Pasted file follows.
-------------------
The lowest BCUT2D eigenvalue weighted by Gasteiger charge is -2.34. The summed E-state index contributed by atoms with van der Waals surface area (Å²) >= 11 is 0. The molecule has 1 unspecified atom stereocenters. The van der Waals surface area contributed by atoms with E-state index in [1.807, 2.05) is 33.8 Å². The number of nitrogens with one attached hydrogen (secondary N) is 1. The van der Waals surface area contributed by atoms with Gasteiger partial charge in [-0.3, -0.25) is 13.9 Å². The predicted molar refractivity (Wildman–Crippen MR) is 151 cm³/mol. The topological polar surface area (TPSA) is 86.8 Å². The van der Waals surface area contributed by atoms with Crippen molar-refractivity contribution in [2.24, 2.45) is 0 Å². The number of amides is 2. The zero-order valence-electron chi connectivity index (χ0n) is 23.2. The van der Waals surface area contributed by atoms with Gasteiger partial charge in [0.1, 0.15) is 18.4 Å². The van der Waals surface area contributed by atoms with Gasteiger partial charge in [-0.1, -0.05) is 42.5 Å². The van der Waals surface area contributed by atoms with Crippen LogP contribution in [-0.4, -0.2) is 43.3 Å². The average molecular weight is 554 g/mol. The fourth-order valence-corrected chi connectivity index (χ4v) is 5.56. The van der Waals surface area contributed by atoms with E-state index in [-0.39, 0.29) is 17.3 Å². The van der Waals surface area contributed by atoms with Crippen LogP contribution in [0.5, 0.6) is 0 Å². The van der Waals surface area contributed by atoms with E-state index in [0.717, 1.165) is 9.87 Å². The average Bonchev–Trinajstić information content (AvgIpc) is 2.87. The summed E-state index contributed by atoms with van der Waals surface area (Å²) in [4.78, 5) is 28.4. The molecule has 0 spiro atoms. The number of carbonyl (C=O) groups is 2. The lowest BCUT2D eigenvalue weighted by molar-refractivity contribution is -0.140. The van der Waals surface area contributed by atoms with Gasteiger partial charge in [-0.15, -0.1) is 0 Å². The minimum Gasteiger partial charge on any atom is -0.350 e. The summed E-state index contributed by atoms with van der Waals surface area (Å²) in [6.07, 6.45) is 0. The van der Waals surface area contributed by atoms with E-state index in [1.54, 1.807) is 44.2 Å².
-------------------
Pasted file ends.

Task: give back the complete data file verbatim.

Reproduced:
The lowest BCUT2D eigenvalue weighted by Gasteiger charge is -2.34. The summed E-state index contributed by atoms with van der Waals surface area (Å²) >= 11 is 0. The molecule has 1 unspecified atom stereocenters. The van der Waals surface area contributed by atoms with E-state index in [1.807, 2.05) is 33.8 Å². The number of nitrogens with one attached hydrogen (secondary N) is 1. The van der Waals surface area contributed by atoms with Gasteiger partial charge in [-0.3, -0.25) is 13.9 Å². The predicted molar refractivity (Wildman–Crippen MR) is 151 cm³/mol. The topological polar surface area (TPSA) is 86.8 Å². The van der Waals surface area contributed by atoms with Crippen molar-refractivity contribution in [2.24, 2.45) is 0 Å². The number of amides is 2. The zero-order valence-electron chi connectivity index (χ0n) is 23.2. The van der Waals surface area contributed by atoms with Gasteiger partial charge in [0.1, 0.15) is 18.4 Å². The van der Waals surface area contributed by atoms with Gasteiger partial charge in [-0.1, -0.05) is 42.5 Å². The van der Waals surface area contributed by atoms with Crippen LogP contribution in [-0.4, -0.2) is 43.3 Å². The average molecular weight is 554 g/mol. The fourth-order valence-corrected chi connectivity index (χ4v) is 5.56. The van der Waals surface area contributed by atoms with E-state index in [-0.39, 0.29) is 17.3 Å². The van der Waals surface area contributed by atoms with Crippen LogP contribution in [0.5, 0.6) is 0 Å². The van der Waals surface area contributed by atoms with E-state index in [0.717, 1.165) is 9.87 Å². The average Bonchev–Trinajstić information content (AvgIpc) is 2.87. The summed E-state index contributed by atoms with van der Waals surface area (Å²) in [4.78, 5) is 28.4. The molecule has 0 spiro atoms. The number of carbonyl (C=O) groups is 2. The lowest BCUT2D eigenvalue weighted by molar-refractivity contribution is -0.140. The van der Waals surface area contributed by atoms with Gasteiger partial charge in [-0.15, -0.1) is 0 Å². The minimum Gasteiger partial charge on any atom is -0.350 e. The summed E-state index contributed by atoms with van der Waals surface area (Å²) in [6.07, 6.45) is 0. The van der Waals surface area contributed by atoms with E-state index in [1.54, 1.807) is 44.2 Å².